And it was precisely in these times of war that we saw the faith of Christians revived with a new force, and the fruits of the apostolic mission multiplied. In the plan of God, it was not by chance, that the date of the start of the conflict coincided with the opening of the Cathedral. Since then we have witnessed a parade of countless blessings.
Overnight, there gathered a congregation of the most varied people, from near and far, moved by the liturgical celebrations and the atmosphere of prayer that they say they found here. An Oratory was formed and also a children’s choir, culminating in a Christmas concert and the enactment of the Nativity scene, in which more than 50 children participated. It was a historic event for all, and the had a touch of a special, unique, occasion with a note of “farewell”, because things were getting worse, and no one could tell if on the following Christmas, we would all be together to celebrate it in a similar manner.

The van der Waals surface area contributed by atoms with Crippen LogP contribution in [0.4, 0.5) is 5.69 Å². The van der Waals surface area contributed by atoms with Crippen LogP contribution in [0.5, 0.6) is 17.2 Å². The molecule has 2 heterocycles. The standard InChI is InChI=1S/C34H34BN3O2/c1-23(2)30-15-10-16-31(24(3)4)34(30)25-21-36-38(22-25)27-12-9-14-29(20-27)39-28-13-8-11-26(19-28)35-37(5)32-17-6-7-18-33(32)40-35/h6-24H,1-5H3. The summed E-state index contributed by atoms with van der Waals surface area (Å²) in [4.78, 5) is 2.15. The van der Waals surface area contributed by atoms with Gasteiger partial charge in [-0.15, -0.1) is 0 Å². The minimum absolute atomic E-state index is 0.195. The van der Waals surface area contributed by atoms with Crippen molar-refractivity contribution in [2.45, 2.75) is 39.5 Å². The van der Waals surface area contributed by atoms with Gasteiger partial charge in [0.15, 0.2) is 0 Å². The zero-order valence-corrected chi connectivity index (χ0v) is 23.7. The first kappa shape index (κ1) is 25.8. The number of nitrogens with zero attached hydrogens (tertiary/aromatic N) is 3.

During May, the month of Mary, and June, the month of the Sacred Heart, there was great attendance at daily Mass and a marked increase in the devotion of the people, which was reflected by the participation in the Mass and fraternity among them. It was a big family, united with the bonds of indestructible charity. We have many doctors and professionals who live in our neighborhood which is the most distinguishd sector of the whole of Aleppo. But we also have among the faithful, people who are who are very simple and who come a long distance, from the poorest neighborhoods. All of these people form our great parish family. Everyone gathers after Mass in the hall, drinking the traditional Arabic coffee and conversing with the others. It was a custom that we developed from the beginning and has had very useful results, enabling the people — in this environment so hostile to Christianity and so battered lately — to have a place to meet and talk, creating bonds of friendship and charity among those whom they did not even know before.
People notice this, and thank us. It is common to hear them say: “We come to church here because there is an atmosphere of prayer, because in the Mass one really prays, and because we are a family.”